'It’s just not everything I am': An Interview with Damien Mullane
When Damien Mullane was just 19, he joined the band De Dannan. He had recently moved to Ireland from London, where he grew up, and was now playing with the group that inspired him as a child.
Many great accordion players have come through the band since the 1970s, from Jackie Daly and Máirtín O’Connor to Aidan Coffey and Derek Hickey, but now, in the mid-2000s, Mullane found himself in the role and his playing reached a new level.
De Dannan were always one of the bands that I would have looked to… Máirtín O’Connor was the one who really inspired me. To get to play with Frankie Gavin was an amazing experience – I learned so many different things from playing with him.
Playing at the speed of Gavin meant a ‘step up’ for the accordion player: ‘I love playing fast. Usually you’d have your own level of speed, and your own technique to match that, but when you’re playing with Frankie you see that that’s not going to work! It’s so fast. You learn to play differently, to adapt in different ways. I always enjoyed playing with him though – it was magical.’
The call from Sting
After five years with the band, he started to focus on his solo career, releasing his album, titled 13, in 2013, and embarking on a range of projects and collaborations, one of which was with Sting.
‘He saw a video clip of me on YouTube. He was looking for an accordion player at the time and his manager contacted me.’ The project involved Sting’s own music with a 30-piece orchestra of which Mullane was a part. When Mullane got the call and heard ‘Hi, this is Sting’s manager’, he thought it was a joke, but he ended up doing several gigs with the singer and played at Sting’s Christmas party in December.
But continuing to build a career in today’s music scene requires a shift in thinking, Mullane finds. He enjoys exploring new sounds and his second album, which he is currently working on, is called Evoke, because it tries to ‘evoke an emotion’ rather than conform to any musical practice. He also has been working recently with singer Gavin James and appears on his new album, Only Ticket Home.
Musically, Mullane says he tries to see himself as simply an ‘accordionist’ rather than a ‘traditional Irish accordion player’. He finds that there can be criticism in Irish traditional music for not playing a certain way, in a ‘traditional’ style, but these perimeters are imposed on musicians rather than having a basis in their playing.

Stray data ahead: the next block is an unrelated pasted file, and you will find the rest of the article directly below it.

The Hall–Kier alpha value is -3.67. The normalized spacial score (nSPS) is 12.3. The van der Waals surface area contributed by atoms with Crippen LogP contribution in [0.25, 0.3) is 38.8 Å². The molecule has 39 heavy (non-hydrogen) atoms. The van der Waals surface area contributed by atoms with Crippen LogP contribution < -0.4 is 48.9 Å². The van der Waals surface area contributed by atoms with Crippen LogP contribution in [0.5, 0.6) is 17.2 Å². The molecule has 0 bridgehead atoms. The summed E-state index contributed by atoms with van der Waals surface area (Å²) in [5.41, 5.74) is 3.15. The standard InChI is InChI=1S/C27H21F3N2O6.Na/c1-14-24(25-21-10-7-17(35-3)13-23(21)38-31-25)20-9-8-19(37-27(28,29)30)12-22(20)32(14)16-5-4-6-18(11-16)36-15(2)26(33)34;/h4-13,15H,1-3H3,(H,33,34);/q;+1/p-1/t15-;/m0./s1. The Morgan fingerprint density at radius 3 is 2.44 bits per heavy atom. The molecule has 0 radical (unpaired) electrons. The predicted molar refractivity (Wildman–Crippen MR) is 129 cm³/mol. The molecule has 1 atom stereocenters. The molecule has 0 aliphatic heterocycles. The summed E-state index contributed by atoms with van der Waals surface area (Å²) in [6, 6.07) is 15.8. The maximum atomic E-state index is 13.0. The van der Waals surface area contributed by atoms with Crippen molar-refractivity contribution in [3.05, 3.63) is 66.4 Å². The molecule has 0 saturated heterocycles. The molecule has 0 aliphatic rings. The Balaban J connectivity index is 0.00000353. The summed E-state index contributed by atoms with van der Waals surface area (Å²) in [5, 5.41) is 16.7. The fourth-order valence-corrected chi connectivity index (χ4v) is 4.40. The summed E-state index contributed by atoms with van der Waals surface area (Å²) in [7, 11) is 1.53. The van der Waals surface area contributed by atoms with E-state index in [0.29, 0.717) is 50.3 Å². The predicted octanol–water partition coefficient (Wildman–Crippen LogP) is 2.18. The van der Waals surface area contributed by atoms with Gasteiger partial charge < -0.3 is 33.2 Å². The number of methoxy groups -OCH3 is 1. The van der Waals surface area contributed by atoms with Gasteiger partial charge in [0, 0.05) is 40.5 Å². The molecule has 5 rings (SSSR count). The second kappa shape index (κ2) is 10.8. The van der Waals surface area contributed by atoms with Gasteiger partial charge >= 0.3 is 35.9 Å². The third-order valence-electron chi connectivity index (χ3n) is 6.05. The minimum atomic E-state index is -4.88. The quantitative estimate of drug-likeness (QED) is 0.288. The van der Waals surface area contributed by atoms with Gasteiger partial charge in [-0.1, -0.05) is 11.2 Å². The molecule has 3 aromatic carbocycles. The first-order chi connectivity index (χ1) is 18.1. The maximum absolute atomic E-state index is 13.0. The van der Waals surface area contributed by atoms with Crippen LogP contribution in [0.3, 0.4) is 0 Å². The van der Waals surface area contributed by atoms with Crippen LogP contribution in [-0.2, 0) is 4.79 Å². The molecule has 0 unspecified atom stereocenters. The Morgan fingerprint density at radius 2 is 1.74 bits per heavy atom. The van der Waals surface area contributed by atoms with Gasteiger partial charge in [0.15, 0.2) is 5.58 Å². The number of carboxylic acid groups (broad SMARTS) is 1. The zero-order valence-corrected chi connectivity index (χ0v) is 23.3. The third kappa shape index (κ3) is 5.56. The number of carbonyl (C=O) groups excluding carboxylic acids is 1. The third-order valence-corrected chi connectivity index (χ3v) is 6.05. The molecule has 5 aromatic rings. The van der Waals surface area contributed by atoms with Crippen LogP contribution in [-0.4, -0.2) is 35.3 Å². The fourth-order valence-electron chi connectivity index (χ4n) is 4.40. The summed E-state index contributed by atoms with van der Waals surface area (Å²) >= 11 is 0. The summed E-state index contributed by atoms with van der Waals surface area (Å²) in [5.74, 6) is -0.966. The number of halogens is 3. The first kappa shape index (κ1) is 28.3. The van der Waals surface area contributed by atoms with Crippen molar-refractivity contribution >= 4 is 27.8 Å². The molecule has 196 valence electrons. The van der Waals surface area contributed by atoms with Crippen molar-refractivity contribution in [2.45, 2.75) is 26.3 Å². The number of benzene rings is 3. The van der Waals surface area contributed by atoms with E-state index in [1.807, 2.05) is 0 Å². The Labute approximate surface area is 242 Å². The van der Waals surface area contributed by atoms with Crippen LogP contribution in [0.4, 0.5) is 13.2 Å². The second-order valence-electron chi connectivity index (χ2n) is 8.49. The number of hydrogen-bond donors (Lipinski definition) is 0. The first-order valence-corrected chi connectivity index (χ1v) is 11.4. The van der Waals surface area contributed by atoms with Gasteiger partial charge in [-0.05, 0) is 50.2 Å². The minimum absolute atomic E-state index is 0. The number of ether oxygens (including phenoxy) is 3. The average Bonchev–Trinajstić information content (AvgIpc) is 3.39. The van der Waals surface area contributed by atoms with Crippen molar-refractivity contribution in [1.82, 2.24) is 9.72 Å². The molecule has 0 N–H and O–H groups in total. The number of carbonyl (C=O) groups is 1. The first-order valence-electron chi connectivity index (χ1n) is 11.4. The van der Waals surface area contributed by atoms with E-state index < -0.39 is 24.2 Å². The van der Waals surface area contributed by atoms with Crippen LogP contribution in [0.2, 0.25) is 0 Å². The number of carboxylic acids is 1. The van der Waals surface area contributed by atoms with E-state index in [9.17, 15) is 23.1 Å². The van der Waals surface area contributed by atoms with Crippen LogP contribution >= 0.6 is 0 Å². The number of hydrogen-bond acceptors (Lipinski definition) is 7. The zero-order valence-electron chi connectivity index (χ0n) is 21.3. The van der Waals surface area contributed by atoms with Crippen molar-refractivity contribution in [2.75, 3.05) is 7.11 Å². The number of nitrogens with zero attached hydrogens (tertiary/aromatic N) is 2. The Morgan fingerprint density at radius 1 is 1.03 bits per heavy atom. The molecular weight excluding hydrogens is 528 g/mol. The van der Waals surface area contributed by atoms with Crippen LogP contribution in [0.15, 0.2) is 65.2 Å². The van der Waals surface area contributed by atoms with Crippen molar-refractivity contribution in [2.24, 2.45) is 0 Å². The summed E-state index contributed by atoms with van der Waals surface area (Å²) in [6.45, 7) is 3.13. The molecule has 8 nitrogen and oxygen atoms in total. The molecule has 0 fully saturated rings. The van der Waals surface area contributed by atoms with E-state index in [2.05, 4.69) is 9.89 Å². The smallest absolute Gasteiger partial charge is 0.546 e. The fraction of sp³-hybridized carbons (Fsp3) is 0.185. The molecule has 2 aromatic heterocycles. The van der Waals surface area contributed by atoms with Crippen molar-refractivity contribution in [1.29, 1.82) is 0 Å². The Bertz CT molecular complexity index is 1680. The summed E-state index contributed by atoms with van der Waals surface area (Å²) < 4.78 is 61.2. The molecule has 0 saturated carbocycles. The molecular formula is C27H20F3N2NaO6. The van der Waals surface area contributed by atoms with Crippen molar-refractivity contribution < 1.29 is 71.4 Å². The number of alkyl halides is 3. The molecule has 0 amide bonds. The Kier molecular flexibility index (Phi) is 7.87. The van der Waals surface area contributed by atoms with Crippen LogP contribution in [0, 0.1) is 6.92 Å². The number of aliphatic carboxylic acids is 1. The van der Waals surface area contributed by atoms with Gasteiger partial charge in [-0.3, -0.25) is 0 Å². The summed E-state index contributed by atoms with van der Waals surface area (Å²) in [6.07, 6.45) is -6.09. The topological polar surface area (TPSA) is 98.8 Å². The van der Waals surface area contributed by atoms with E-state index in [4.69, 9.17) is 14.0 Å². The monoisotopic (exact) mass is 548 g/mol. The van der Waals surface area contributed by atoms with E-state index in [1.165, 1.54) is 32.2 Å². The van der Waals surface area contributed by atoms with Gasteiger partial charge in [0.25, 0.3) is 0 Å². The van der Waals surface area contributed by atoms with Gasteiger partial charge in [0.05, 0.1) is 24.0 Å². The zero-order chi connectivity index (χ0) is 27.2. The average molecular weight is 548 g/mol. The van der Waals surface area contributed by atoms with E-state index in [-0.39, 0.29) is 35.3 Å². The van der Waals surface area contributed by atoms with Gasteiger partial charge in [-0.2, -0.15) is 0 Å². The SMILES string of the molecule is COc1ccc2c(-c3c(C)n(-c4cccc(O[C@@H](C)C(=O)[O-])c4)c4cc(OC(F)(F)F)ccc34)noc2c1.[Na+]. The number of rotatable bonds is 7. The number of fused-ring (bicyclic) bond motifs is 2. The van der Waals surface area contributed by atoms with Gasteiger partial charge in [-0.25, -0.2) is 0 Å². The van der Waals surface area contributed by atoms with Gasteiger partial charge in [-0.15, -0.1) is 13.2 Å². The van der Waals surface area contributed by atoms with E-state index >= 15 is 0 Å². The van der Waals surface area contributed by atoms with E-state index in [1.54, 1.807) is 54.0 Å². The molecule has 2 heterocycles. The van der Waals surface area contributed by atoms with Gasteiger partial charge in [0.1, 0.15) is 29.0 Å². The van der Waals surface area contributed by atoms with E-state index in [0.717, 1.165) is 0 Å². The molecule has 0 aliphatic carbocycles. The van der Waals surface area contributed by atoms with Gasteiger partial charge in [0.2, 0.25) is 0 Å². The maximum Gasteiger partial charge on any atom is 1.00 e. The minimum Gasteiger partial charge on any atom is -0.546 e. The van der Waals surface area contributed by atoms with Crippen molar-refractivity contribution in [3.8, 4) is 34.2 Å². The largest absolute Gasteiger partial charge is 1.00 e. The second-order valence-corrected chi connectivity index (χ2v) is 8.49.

A lot of it comes down to putting a label on people. I see it happen to a lot of young musicians today. The musicians themselves never claim to be anything. They just are, they do their thing and that’s just what they enjoy. Then people say ‘That’s not traditional music’, but for a young musician, they were never saying, ‘I’m a traditional Irish musician.’
Mullane sees his music in a different way: ‘I play the accordion. My grounding is one hundred per cent traditional Irish music. I’m not denying it. It’s just not everything I am.’
Learning and Liveline
Mullane’s parents are both from Cork and he began learning traditional Irish music in London from the concertina player Marian Gill. He really appreciated her open approach, he recalls.
She never told me what to do – she just showed me what you could do. It was a great way of teaching. She also brought me to my first ever concert, which was what really inspired me. It was Máirtín O’Connor, Cathal Haydn and Steve Cooney – it was a pretty golden first concert to go to.
Mullane went on to win all-Ireland competitions at the Fleadh Cheoil on accordion and melodeon, and was subsequently asked to appear on a Comhaltas tour of the United States as a teenager. He does not recommend the experience for young musicians
Last year, he came to prominence when he appeared on the RTÉ Radio 1 show Liveline. He had heard that the payments for musicians on Comhaltas tours was still extremely low and posted about it on his Facebook page. It received a huge response. Liveline called him and asked him to appear. He is still critical of the payment and conditions of musicians on Comhaltas tours, and he has received support from the music community on the issue, but he’s concerned that things are not changing fast enough.
On the upcoming Music Network tour, Siobhan Miller and Anne Massie are both from Scotland and so the mix of Irish-Scottish repertoire will form part of the performances. Muireann Nic Amhlaoibh has often played with Scottish singer and whistle-player Julie Fowlis and so she has a number of Scottish tunes, some of which have similar versions in the Irish tradition, and the four are experimenting with combining them. Nic Amhlaoibh, Miller and Massie will also all sing on the 10-date tour.
In Mullane’s first album, he included several of his own compositions, but on his second release, he says over eighty per cent of the tunes will be his own work, and some will appear on the upcoming tour.
I love collaborating. I had never met Siobhan Miller and Anna Massie before. I knew Muireann from living in Dingle and listening to her with the group Danú. For me, the tour is not about bringing my tunes forward to them and getting them to re-create how I want them to sound. It’s a case of ‘I have this, let’s see what we can make with it.’
Damien Mullane, Muireann Nic Amhlaoibh, Siobhan Miller and Anna Massie begin their Music Network tour on Monday 16 January at the Sugar Club in Dublin, then visit Carrick-On-Shannon, Drogheda, Letterkenny, Dún Laoghaire, Wexford, Clifden, Listowel, Baile Mhúirne and Birr. For full details, visit www.musicnetwork.ie.